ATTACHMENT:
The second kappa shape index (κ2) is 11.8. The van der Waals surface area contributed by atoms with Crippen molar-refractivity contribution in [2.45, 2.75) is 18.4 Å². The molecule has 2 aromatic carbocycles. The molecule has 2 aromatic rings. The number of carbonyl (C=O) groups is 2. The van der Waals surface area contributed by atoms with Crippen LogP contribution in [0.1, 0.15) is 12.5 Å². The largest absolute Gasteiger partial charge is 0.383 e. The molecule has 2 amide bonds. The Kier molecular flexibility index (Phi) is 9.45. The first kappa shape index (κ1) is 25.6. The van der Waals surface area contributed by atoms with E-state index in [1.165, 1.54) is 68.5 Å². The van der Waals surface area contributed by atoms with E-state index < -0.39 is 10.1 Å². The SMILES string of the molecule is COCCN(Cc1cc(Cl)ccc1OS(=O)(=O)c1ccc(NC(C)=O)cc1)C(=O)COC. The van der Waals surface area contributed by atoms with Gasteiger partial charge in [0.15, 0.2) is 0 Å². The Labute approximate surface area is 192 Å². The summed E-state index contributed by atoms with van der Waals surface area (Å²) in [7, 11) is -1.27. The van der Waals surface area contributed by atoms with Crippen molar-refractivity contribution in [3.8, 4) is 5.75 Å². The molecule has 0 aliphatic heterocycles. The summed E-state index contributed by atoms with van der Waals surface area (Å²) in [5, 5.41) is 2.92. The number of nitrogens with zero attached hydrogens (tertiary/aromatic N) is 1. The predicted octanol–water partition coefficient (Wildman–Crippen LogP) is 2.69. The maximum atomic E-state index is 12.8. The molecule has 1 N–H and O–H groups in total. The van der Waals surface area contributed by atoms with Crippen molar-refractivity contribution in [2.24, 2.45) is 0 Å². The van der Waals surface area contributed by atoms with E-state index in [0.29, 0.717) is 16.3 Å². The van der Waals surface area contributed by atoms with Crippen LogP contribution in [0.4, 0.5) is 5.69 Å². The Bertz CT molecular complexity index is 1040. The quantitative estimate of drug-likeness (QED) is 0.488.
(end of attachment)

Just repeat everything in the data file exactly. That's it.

The second kappa shape index (κ2) is 11.8. The van der Waals surface area contributed by atoms with Crippen molar-refractivity contribution in [2.45, 2.75) is 18.4 Å². The molecule has 2 aromatic carbocycles. The molecule has 2 aromatic rings. The number of carbonyl (C=O) groups is 2. The van der Waals surface area contributed by atoms with Crippen LogP contribution in [0.1, 0.15) is 12.5 Å². The largest absolute Gasteiger partial charge is 0.383 e. The molecule has 2 amide bonds. The Kier molecular flexibility index (Phi) is 9.45. The first kappa shape index (κ1) is 25.6. The van der Waals surface area contributed by atoms with E-state index in [1.165, 1.54) is 68.5 Å². The van der Waals surface area contributed by atoms with E-state index < -0.39 is 10.1 Å². The SMILES string of the molecule is COCCN(Cc1cc(Cl)ccc1OS(=O)(=O)c1ccc(NC(C)=O)cc1)C(=O)COC. The van der Waals surface area contributed by atoms with Gasteiger partial charge in [0.15, 0.2) is 0 Å². The Labute approximate surface area is 192 Å². The summed E-state index contributed by atoms with van der Waals surface area (Å²) in [7, 11) is -1.27. The van der Waals surface area contributed by atoms with Crippen molar-refractivity contribution in [3.8, 4) is 5.75 Å². The molecule has 0 aliphatic heterocycles. The summed E-state index contributed by atoms with van der Waals surface area (Å²) in [5, 5.41) is 2.92. The number of nitrogens with zero attached hydrogens (tertiary/aromatic N) is 1. The predicted octanol–water partition coefficient (Wildman–Crippen LogP) is 2.69. The maximum atomic E-state index is 12.8. The molecule has 1 N–H and O–H groups in total. The van der Waals surface area contributed by atoms with Crippen molar-refractivity contribution in [2.24, 2.45) is 0 Å². The van der Waals surface area contributed by atoms with E-state index in [0.29, 0.717) is 16.3 Å². The van der Waals surface area contributed by atoms with Crippen LogP contribution in [0.4, 0.5) is 5.69 Å². The Bertz CT molecular complexity index is 1040. The quantitative estimate of drug-likeness (QED) is 0.488.